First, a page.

‘There could be a repeat here of the scenes in Lombardy in Italy at the start of the pandemic: the sick put in operating rooms or corridors.

Boris Johnson has been told that every hospital in England will be full by December 17

Boris Johnson has been told that every hospital in England will be full by December 17

Boris Johnson has been told that every hospital in England will be full by December 17

Ministers had been told to prepare for a ‘worst case scenario’ of 85,000 deaths

Ministers had been told to prepare for a ‘worst case scenario’ of 85,000 deaths

Ministers had been told to prepare for a ‘worst case scenario’ of 85,000 deaths

Government insiders insist there is evidence that NHS beds in cities like Liverpool, which are already in Tier Three lockdown, are already running out

Government insiders insist there is evidence that NHS beds in cities like Liverpool, which are already in Tier Three lockdown, are already running out

Government insiders insist there is evidence that NHS beds in cities like Liverpool, which are already in Tier Three lockdown, are already running out

 ‘Hospital admissions are forecast to go up slowly for the next few weeks but shoot up towards Christmas. 

‘People don’t realise that social distancing measures can mean only ten beds in a ward meant to take 20. 

‘And there is a finite number of trained ICU [intensive care unit] staff – you cannot do it without special training.’

Last night, a Downing Street source confirmed the Government had been advised that hospitals in England could run out of beds by Christmas but declined to give a precise date.

Government insiders insist there is evidence that NHS beds in cities like Liverpool, which are already in Tier Three lockdown, are already running out.  

The forecast of no beds being available by December 17 is understood to include the emergency ‘Nightingale’ wards.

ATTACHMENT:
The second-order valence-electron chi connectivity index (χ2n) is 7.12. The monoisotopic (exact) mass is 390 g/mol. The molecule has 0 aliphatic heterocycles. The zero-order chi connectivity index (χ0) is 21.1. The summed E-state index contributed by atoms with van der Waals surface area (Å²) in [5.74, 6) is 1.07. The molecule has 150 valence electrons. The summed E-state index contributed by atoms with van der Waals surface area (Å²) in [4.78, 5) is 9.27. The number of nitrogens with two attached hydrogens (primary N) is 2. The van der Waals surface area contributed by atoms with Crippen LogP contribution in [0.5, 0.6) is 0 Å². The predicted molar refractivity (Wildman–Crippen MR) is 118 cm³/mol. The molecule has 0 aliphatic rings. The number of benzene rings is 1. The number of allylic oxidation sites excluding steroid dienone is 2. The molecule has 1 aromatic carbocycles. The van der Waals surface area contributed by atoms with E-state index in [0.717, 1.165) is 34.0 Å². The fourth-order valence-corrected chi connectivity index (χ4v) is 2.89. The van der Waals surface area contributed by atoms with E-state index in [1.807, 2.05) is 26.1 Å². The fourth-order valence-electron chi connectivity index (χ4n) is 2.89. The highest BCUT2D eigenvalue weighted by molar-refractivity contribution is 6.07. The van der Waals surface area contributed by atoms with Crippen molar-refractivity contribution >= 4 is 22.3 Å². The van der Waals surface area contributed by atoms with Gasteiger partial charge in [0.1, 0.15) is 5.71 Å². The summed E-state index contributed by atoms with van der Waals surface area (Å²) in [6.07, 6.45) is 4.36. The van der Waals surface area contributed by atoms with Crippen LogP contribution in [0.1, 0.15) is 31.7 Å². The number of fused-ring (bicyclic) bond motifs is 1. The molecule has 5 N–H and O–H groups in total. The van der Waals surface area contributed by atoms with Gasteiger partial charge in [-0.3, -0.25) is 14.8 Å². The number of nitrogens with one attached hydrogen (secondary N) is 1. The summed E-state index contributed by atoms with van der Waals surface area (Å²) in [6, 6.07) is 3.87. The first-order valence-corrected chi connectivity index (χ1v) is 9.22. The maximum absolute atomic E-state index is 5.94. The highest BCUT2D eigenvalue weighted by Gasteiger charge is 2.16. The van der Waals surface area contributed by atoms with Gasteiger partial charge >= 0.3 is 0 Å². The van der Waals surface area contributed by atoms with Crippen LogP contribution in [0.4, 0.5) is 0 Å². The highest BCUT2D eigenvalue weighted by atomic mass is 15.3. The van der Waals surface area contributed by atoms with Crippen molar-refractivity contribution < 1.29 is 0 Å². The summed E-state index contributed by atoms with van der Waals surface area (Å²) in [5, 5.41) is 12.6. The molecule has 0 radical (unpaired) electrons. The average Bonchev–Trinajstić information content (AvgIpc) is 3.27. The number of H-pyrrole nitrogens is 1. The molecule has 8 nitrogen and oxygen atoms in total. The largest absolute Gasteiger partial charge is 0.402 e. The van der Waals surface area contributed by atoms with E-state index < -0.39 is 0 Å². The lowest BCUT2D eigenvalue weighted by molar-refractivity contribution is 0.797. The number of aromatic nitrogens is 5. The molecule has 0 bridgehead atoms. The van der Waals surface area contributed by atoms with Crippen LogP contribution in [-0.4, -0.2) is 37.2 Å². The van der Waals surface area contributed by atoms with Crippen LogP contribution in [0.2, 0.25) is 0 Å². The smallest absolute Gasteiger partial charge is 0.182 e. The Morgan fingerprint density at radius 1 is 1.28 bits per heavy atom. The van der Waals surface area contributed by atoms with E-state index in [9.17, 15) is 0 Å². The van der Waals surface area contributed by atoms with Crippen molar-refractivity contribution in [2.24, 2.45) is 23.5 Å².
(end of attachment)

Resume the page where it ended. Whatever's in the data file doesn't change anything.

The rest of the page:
However Mr Johnson is under pressure from powerful groups who are demanding he resist any new nationwide measures.

Tory MPs in the so-called ‘Red Wall’ Northern seats claim their lockdowns are not working and are unfair. 

‘Some medical experts claim lockdowns will lead to more deaths among people with cancer and other serious illnesses. 

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Scientists have warned the second wave of coronavirus could result in 85,000 deaths, almost double the number of victims from the first epidemic

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 ‘And some businesses believe the long-term damage to the economy outweighs the benefits. 

‘However there is some good news: the lockdowns in Liverpool and Manchester are said to have slowed their rate of infections.

A senior Tory said: ‘The Prime Minister is in an impossible position. He cannot let the economy collapse but a collapse in the NHS could be worse in the short-term.

‘Having said his priority is to protect the NHS he cannot risk hospitals being overrun. It would be disastrous at any time but much worse at Christmas.  

 ‘The risk of a permanent scar to his political and personal reputation is too great. Covid may have sealed Trump’s fate; no Conservative wants that to happen to the PM.’ 

Calls for a tighter clampdown follow research showing there are currently nearly 100,000 new cases a day in England and the virus is accelerating rapidly across the country, and fastest in the South.

The latest official study, released last night, was conducted by Imperial College London researchers and based on random swab testing of 86,000 across England between October 16 and 25

The latest official study, released last night, was conducted by Imperial College London researchers and based on random swab testing of 86,000 across England between October 16 and 25